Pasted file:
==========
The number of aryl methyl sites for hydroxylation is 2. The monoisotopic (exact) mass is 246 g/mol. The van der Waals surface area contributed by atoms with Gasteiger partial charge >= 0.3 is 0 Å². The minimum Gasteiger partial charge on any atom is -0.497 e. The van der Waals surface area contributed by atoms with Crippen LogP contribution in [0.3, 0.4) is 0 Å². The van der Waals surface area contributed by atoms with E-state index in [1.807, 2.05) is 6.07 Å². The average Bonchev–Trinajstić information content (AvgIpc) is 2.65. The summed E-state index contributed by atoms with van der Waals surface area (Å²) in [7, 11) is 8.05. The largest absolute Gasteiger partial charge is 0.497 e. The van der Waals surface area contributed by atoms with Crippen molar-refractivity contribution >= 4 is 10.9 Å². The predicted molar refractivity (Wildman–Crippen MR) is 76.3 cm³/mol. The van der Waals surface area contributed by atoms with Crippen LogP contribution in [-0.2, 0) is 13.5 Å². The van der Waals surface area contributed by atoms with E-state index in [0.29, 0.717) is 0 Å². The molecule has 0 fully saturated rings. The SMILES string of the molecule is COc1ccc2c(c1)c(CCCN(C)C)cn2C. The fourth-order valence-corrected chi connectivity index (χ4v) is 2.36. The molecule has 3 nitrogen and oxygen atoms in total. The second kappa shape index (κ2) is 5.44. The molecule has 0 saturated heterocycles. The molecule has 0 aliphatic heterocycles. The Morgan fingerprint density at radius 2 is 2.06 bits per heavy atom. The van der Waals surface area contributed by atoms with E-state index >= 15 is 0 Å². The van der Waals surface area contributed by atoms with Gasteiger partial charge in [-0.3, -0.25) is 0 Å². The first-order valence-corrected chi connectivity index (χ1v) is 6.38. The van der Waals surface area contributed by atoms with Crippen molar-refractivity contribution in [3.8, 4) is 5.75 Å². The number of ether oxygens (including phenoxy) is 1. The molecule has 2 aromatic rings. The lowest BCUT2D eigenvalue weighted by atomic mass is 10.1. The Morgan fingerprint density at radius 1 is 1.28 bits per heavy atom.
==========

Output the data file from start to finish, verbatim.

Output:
The number of aryl methyl sites for hydroxylation is 2. The monoisotopic (exact) mass is 246 g/mol. The van der Waals surface area contributed by atoms with Gasteiger partial charge >= 0.3 is 0 Å². The minimum Gasteiger partial charge on any atom is -0.497 e. The van der Waals surface area contributed by atoms with Crippen LogP contribution in [0.3, 0.4) is 0 Å². The van der Waals surface area contributed by atoms with E-state index in [1.807, 2.05) is 6.07 Å². The average Bonchev–Trinajstić information content (AvgIpc) is 2.65. The summed E-state index contributed by atoms with van der Waals surface area (Å²) in [7, 11) is 8.05. The largest absolute Gasteiger partial charge is 0.497 e. The van der Waals surface area contributed by atoms with Crippen molar-refractivity contribution >= 4 is 10.9 Å². The predicted molar refractivity (Wildman–Crippen MR) is 76.3 cm³/mol. The van der Waals surface area contributed by atoms with Crippen LogP contribution in [-0.2, 0) is 13.5 Å². The van der Waals surface area contributed by atoms with E-state index in [0.29, 0.717) is 0 Å². The molecule has 0 fully saturated rings. The SMILES string of the molecule is COc1ccc2c(c1)c(CCCN(C)C)cn2C. The fourth-order valence-corrected chi connectivity index (χ4v) is 2.36. The molecule has 3 nitrogen and oxygen atoms in total. The second kappa shape index (κ2) is 5.44. The molecule has 0 saturated heterocycles. The molecule has 0 aliphatic heterocycles. The Morgan fingerprint density at radius 2 is 2.06 bits per heavy atom. The van der Waals surface area contributed by atoms with E-state index >= 15 is 0 Å². The van der Waals surface area contributed by atoms with Gasteiger partial charge in [-0.3, -0.25) is 0 Å². The first-order valence-corrected chi connectivity index (χ1v) is 6.38. The van der Waals surface area contributed by atoms with Crippen molar-refractivity contribution in [3.8, 4) is 5.75 Å². The number of ether oxygens (including phenoxy) is 1. The molecule has 2 aromatic rings. The lowest BCUT2D eigenvalue weighted by atomic mass is 10.1. The Morgan fingerprint density at radius 1 is 1.28 bits per heavy atom.